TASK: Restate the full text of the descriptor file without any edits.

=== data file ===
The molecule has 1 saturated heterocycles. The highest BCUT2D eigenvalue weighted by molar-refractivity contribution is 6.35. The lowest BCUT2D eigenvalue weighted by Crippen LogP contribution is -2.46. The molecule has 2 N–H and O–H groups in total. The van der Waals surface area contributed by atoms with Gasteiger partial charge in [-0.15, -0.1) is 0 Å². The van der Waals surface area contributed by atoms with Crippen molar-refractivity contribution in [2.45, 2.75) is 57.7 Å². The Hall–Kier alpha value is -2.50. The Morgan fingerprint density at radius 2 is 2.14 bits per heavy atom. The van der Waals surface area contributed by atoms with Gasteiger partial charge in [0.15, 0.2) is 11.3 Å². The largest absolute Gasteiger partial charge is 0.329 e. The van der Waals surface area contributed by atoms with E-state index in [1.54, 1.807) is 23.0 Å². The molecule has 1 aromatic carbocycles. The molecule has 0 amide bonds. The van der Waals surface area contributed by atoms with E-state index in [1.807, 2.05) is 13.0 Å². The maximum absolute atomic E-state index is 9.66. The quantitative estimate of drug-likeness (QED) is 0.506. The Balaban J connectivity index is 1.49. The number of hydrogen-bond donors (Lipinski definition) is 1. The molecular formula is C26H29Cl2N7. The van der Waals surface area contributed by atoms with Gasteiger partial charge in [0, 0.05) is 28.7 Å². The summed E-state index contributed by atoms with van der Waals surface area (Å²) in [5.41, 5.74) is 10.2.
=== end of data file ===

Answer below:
The molecule has 1 saturated heterocycles. The highest BCUT2D eigenvalue weighted by molar-refractivity contribution is 6.35. The lowest BCUT2D eigenvalue weighted by Crippen LogP contribution is -2.46. The molecule has 2 N–H and O–H groups in total. The van der Waals surface area contributed by atoms with Gasteiger partial charge in [-0.15, -0.1) is 0 Å². The van der Waals surface area contributed by atoms with Crippen molar-refractivity contribution in [2.45, 2.75) is 57.7 Å². The Hall–Kier alpha value is -2.50. The Morgan fingerprint density at radius 2 is 2.14 bits per heavy atom. The van der Waals surface area contributed by atoms with Gasteiger partial charge in [0.15, 0.2) is 11.3 Å². The largest absolute Gasteiger partial charge is 0.329 e. The van der Waals surface area contributed by atoms with E-state index in [1.54, 1.807) is 23.0 Å². The molecule has 1 aromatic carbocycles. The molecule has 0 amide bonds. The van der Waals surface area contributed by atoms with E-state index in [1.807, 2.05) is 13.0 Å². The maximum absolute atomic E-state index is 9.66. The quantitative estimate of drug-likeness (QED) is 0.506. The Balaban J connectivity index is 1.49. The number of hydrogen-bond donors (Lipinski definition) is 1. The molecular formula is C26H29Cl2N7. The van der Waals surface area contributed by atoms with Gasteiger partial charge in [0, 0.05) is 28.7 Å². The summed E-state index contributed by atoms with van der Waals surface area (Å²) in [5.41, 5.74) is 10.2.